The Fabelmans (2022) ☆☆☆1/2 (3.5/4): So he goes for filmmaking…

Steven Spielberg’s latest film “The Fabelmans” is a gentle and intimate drama which is incidentally inspired by the early years of his life. While you may wonder how much the movie is overlapped with Spielberg’s childhood and adolescent years, the story itself will engage and touch you as a poignant tale of life, growth, family, and the art and power of filmmaking, and you may come to have some human understanding on what made Spielberg tick toward filmmaking.

The opening part of the film, which is set in 1952, begins with how a little young boy named Samuel Fabelman (Mateo Zoryon Francis-DeFord) became interested in filmmaking. When his Jewish parents Mitzi (Michelle Williams) and Burt (Paul Dano) take him to a local theater for watching Cecil B. DeMille’s “The Greatest Show on Earth” (1952) together, Samuel is not so eager about that, what do you know, he soon finds himself enthralled and impressed along with many audiences in the screening room – especially during the climactic part of the film.

When his father bought him a toy train set for a Jewish holiday present as he wanted, Samuel is certainly ready to use it for reproducing his favorite moment in “The Greatest Show on Earth”. His rather reckless attempt annoys his parents a bit, but Mitzi recognizes her son’s artistic spirit as a woman who once aspired to be a professional pianist, and she later buys him a film camera which leads him to his first step of filmmaking.

Meanwhile, Samuel’s family comes to have a big change. Because of his job opportunity involved with his professional field, Burt decides to leave their neighborhood in New Jersey to Phoenix, Arizona, and Mitzi is not so pleased about that. At least, Bennie (Seth Rogen, who is a masterstroke of casting if you remember when he once played along with Michelle Williams in Sarah Polley’s “Take This Waltz” (2012)), a jolly dude who has been Burt’s co-worker and best friend besides being an unofficial uncle to Mitzi and Burt’s children, also moves to Phoenix for working with him as before, and both she and her kids welcome that.

The story subsequently moves onto Samuel’s adolescent period in Arizona, where he, now played by Gabriel LaBelle, keeps pursuing his interested passion for filmmaking. Along with his fellow Boy Scout members, he often makes short films to be shown to not only his parents but also to his friends and neighbors, and he feels more confident as watching how much his audiences are enthralled by his little cinematic achievements. He enjoys having them under his artistic control, and that is another source of encouragement besides his mother’s constant support.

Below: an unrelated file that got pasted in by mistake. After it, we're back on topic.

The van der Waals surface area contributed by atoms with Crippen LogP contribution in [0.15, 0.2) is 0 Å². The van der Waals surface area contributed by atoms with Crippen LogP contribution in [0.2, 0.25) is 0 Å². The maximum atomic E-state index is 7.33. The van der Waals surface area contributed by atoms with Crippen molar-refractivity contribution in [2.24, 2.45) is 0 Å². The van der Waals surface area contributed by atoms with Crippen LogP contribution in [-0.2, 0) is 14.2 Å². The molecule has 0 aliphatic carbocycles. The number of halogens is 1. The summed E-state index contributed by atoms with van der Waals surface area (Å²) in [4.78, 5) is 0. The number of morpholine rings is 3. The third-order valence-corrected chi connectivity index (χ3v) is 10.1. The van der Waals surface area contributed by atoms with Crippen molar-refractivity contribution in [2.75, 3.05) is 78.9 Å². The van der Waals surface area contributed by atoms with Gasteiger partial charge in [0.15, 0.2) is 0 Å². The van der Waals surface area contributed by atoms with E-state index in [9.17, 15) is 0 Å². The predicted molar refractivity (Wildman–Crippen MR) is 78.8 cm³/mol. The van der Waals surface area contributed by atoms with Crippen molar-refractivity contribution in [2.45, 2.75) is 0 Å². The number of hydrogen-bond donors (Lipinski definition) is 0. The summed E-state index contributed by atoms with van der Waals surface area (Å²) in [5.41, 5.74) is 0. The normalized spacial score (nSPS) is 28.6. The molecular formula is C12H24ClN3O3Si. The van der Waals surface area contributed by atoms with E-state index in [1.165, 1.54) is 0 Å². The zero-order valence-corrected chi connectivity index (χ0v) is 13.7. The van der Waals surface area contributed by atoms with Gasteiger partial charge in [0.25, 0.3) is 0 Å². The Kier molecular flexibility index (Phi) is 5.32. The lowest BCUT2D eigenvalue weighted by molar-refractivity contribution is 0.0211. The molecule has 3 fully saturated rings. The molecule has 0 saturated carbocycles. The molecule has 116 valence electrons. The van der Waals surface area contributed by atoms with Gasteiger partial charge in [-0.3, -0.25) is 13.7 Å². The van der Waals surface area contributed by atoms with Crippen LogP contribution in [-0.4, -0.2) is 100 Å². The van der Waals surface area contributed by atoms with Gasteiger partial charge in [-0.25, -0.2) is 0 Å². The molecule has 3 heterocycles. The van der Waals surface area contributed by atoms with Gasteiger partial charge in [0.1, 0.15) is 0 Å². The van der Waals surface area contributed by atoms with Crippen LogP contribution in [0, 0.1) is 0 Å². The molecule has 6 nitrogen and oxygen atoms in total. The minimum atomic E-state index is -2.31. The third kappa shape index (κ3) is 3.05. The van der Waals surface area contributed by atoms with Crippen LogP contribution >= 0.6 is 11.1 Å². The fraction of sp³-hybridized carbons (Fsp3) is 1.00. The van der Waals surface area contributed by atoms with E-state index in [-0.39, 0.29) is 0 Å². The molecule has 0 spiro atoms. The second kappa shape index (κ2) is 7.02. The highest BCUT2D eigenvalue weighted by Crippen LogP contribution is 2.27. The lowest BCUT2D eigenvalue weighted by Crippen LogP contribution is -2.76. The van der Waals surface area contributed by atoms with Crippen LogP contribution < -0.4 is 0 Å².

However, Samuel’s growing skill as a filmmaker also makes him more aware of whatever is going on between his parents. In a restrained but impactful scene which any admirer of Brian De Palma’s movies will appreciate, Samuel comes to notice a certain thing while looking over what he casually shot during a family camping trip, and he consequently feels angry and conflicted about that. As his great uncle Boris (Judd Hirsch, who is wonderful in his brief but memorable appearance) warned him before, art usually does hurt, and that makes him put aside his interest in filmmaking around the time when Burt decides to move to California for another good job opportunity.

During its third act, the movie becomes a bit more intense as its young hero struggles inside and outside his family. While he becomes more aware of the growing estrangement between his parents, Samuel is often bullied by other students in his high school just because of being Jewish, and then there accidentally comes a chance for little romance, which also reignites his passion toward filmmaking.

We all know how the story will eventually end, but the screenplay by Spielberg and his co-writer Tony Kushner keeps engaging us while doling one genuine complex human moment after another as usual. When he is hired to shoot a short film of students enjoying one summer day on the beach, Samuel is not so willing to do that at first, but his artistic instinct soon comes back, and he is reminded again of the artistic power of filmmaking when he later shows the result to his young audiences. When his parents announce their separation at last, Samuel and his siblings surely feel hurt, and that is followed by little bitter personal moment between him and one of his younger sisters (Julia Butters, who briefly but effortlessly stole the show from Leonardo DiCaprio in Quentin Tarantino’s “Once Upon a Time in Hollywood” (2019), has another solid moment to be added to her promising acting career).

As the center of the movie, Gabriel LaBelle and Mateo Zoryon Francis-DeFord are seamlessly connected in their acting, and they are supported well by two contrasting key performances in the film. As Samuel’s spirited but troubled mother, Michelle Williams gives another excellent performance to watch, and she is particularly terrific when her character becomes more honest with Samuel later in the story. On the opposite, Paul Dano subtle and tender in his low-key appearance, and he also has his own moments including the one where his character comes to accept Samuel’s artistic aspiration more than before.

On the whole, “The Fabelmans” is another stunning work from Spielberg, and I really love its many small but indelible moments including the sublime ending where one certain legendary filmmaker is played by another great filmmaker (I will let you see this little ingenious casting for yourself, by the way). Yes, we have been lucky to enjoy Spielberg movies during last five decades, and, again, he does not disappoint us at all.

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